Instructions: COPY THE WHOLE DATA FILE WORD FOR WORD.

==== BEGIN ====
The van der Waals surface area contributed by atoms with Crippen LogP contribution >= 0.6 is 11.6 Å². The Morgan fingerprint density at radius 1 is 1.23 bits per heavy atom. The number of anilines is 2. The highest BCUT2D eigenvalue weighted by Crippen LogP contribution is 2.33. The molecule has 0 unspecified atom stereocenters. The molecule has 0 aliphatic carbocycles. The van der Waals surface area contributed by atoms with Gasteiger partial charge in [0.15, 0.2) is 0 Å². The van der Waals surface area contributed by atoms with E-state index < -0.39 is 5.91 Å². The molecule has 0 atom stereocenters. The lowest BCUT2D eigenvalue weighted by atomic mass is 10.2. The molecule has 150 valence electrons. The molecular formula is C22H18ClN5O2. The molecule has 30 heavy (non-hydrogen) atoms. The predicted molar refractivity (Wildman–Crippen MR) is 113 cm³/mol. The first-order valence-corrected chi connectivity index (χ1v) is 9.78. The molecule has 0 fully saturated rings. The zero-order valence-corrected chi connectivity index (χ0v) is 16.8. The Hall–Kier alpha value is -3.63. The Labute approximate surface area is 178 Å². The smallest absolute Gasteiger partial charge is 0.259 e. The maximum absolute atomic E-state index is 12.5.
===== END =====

The van der Waals surface area contributed by atoms with Crippen LogP contribution >= 0.6 is 11.6 Å². The Morgan fingerprint density at radius 1 is 1.23 bits per heavy atom. The number of anilines is 2. The highest BCUT2D eigenvalue weighted by Crippen LogP contribution is 2.33. The molecule has 0 unspecified atom stereocenters. The molecule has 0 aliphatic carbocycles. The van der Waals surface area contributed by atoms with Gasteiger partial charge in [0.15, 0.2) is 0 Å². The van der Waals surface area contributed by atoms with E-state index < -0.39 is 5.91 Å². The molecule has 0 atom stereocenters. The lowest BCUT2D eigenvalue weighted by atomic mass is 10.2. The molecule has 150 valence electrons. The molecular formula is C22H18ClN5O2. The molecule has 30 heavy (non-hydrogen) atoms. The predicted molar refractivity (Wildman–Crippen MR) is 113 cm³/mol. The first-order valence-corrected chi connectivity index (χ1v) is 9.78. The molecule has 0 fully saturated rings. The zero-order valence-corrected chi connectivity index (χ0v) is 16.8. The Hall–Kier alpha value is -3.63. The Labute approximate surface area is 178 Å². The smallest absolute Gasteiger partial charge is 0.259 e. The maximum absolute atomic E-state index is 12.5.